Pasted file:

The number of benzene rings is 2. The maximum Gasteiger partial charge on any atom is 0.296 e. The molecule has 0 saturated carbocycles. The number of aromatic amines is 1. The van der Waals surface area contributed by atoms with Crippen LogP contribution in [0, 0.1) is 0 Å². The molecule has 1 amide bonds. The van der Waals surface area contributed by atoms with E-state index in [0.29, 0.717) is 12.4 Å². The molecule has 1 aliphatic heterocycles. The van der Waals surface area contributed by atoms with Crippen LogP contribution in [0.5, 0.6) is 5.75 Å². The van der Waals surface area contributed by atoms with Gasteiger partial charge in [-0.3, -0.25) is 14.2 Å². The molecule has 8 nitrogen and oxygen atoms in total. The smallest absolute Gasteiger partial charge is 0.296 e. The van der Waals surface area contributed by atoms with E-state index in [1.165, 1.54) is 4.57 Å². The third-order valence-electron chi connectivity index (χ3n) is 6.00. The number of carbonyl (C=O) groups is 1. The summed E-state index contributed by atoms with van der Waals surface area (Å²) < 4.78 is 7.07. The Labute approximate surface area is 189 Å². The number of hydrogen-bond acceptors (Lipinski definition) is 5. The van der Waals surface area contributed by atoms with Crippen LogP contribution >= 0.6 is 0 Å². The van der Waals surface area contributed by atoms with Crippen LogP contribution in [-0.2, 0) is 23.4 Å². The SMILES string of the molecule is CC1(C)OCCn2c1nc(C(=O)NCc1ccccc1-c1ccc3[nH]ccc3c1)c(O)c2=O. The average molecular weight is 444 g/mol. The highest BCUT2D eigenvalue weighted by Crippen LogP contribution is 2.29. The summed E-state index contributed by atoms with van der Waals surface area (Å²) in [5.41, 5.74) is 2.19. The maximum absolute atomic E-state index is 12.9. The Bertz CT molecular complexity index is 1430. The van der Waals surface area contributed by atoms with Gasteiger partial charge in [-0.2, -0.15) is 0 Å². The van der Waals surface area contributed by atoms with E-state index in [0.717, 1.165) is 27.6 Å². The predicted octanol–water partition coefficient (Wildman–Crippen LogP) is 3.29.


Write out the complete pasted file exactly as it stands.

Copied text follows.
The number of benzene rings is 2. The maximum Gasteiger partial charge on any atom is 0.296 e. The molecule has 0 saturated carbocycles. The number of aromatic amines is 1. The van der Waals surface area contributed by atoms with Crippen LogP contribution in [0, 0.1) is 0 Å². The molecule has 1 amide bonds. The van der Waals surface area contributed by atoms with E-state index in [0.29, 0.717) is 12.4 Å². The molecule has 1 aliphatic heterocycles. The van der Waals surface area contributed by atoms with Crippen LogP contribution in [0.5, 0.6) is 5.75 Å². The van der Waals surface area contributed by atoms with Gasteiger partial charge in [-0.3, -0.25) is 14.2 Å². The molecule has 8 nitrogen and oxygen atoms in total. The smallest absolute Gasteiger partial charge is 0.296 e. The van der Waals surface area contributed by atoms with E-state index in [1.165, 1.54) is 4.57 Å². The third-order valence-electron chi connectivity index (χ3n) is 6.00. The number of carbonyl (C=O) groups is 1. The summed E-state index contributed by atoms with van der Waals surface area (Å²) < 4.78 is 7.07. The Labute approximate surface area is 189 Å². The number of hydrogen-bond acceptors (Lipinski definition) is 5. The van der Waals surface area contributed by atoms with Crippen LogP contribution >= 0.6 is 0 Å². The van der Waals surface area contributed by atoms with Crippen LogP contribution in [-0.2, 0) is 23.4 Å². The SMILES string of the molecule is CC1(C)OCCn2c1nc(C(=O)NCc1ccccc1-c1ccc3[nH]ccc3c1)c(O)c2=O. The average molecular weight is 444 g/mol. The highest BCUT2D eigenvalue weighted by Crippen LogP contribution is 2.29. The summed E-state index contributed by atoms with van der Waals surface area (Å²) in [5.41, 5.74) is 2.19. The maximum absolute atomic E-state index is 12.9. The Bertz CT molecular complexity index is 1430. The van der Waals surface area contributed by atoms with Gasteiger partial charge in [-0.2, -0.15) is 0 Å². The van der Waals surface area contributed by atoms with E-state index in [0.717, 1.165) is 27.6 Å². The predicted octanol–water partition coefficient (Wildman–Crippen LogP) is 3.29.